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Are patterns ontic or epistemic?

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©  2009 GERRY NOLAN

 

Are patterns ontic or epistemic?

As I indicated on the home page, we see patterns everywhere in everything, in fact, it may be argued that we are ‘hard-wired’ to perceive patterns.

It is obvious that everything around us is changing all the time. Even the objects that appear to be most permanent and unchanging such as large buildings, for example the pyramids, or geological structures like Ayers Rock (Uluru), are in a state of constant flux because they are comprised totally of atoms and sub-atomic elements that are in a state of violent motion.

On this basis, for somewhere from which to start our investigation into ‘pattern’, let us hypothesise that nothing has any permanency, that everything is in a constant state of flux. At this point we could say that only the patterns have an stability, but that would be preempting our investigation because we don’t know yet whether patterns are ontic or epistemic.

However let us go on, since the beginning of life—possibly including prokaryotic bacteria, the first known life forms—organisms that could recognise patterns in the ever-changing flux would have had an evolutionary advantage. As one of the most important abilities, even a necessary ability for survival, these organisms would have evolved to become ‘hard wired’, with the result that the ability to perceive patterns is now a fundamental attribute of every animal. In other words, we are all pattern seeking machines.

As life developed through the genera and species the ability to distinguish and differentiate would have become more and more specialised, each development bestowing a progressively greater evolutionary advantage.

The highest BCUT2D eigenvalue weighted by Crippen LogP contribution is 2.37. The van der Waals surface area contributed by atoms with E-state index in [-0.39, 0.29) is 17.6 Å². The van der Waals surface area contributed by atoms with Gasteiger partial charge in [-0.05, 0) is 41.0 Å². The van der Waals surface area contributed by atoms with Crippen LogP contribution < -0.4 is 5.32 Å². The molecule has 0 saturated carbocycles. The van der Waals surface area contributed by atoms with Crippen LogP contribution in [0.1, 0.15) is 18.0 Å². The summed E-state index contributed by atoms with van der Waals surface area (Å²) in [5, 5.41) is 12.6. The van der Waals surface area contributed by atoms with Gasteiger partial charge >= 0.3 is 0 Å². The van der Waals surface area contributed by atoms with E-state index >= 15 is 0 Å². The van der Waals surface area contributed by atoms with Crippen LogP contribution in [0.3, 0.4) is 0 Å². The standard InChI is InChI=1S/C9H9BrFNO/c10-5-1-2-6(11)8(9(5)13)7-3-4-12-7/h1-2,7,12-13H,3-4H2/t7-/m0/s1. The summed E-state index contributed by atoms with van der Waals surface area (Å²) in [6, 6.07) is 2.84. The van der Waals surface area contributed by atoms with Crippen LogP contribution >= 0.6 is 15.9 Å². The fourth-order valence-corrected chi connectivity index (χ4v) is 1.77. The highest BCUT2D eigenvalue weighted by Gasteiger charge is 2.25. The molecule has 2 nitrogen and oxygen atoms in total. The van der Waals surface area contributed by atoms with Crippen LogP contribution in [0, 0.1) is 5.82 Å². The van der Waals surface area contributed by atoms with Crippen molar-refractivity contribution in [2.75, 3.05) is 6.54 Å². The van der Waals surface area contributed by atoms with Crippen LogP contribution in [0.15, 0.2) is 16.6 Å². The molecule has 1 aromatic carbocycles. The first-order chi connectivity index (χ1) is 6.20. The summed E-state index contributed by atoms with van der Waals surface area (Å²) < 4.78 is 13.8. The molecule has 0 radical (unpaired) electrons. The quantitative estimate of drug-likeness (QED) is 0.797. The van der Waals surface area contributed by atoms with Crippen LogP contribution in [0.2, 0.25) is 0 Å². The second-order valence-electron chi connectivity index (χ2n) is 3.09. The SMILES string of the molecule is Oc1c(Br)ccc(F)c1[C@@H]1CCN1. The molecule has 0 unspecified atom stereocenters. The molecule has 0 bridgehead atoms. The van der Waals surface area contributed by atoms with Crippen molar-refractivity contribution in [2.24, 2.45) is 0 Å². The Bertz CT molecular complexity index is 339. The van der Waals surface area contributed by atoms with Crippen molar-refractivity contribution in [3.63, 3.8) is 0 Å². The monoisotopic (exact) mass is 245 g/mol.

For babies, humans as well as other anilmals, life is ‘one great blooming, buzzing confusion’ (William James) because they have not yet learnt how to recognise the patterns in the flux. It is all ‘white noise’. Of course, under normal circumstances, babies will quickly learn to recognise/distinguish the pattern that is their mother as well as the patterns of sounds and smells associated with her, her expressions, and so on.

An example of this extraction of recognisable patterns from white noise was the production of the full range of sounds for the Link Boeing 707 flight simulator (1960s analogue version). The sounds audible to the aircrew during a flight include engine noise and the rush of air around the flight deck, both of which vary greatly for different speeds and power settings. Also included is the audible ‘thump’ of the nose-wheel bumping over the joins in the runway and taxiways which, depending on speed, also varies in intensity and frequency. All of these sounds are ‘picked off’ or selectively filtered from one source of electronically generated white noise and then amplified into a speaker in the flight deck or intothe pilots’ headphones.

Now it seems that we need to decide whether we there are at least two different ways of recognising/distinuishing patterns: first the patterns that seem to exists in our surroundings that we learn to recognise and, secondly, the patterns that we produce by filtering white noise.

elephant 01
At first glance there does not seem to be anything in this image except a grey blur, but continued study reveals the pattern of an elephant.

elephant 2
In this image the pattern of an elephant has become more easily discernable.
elephant 3
In this image the pattern of an elephant is obscured by a conflicting circular pattern.
girl-hag
This image shows that the observed pattern may suddenly switch from one pattern to another.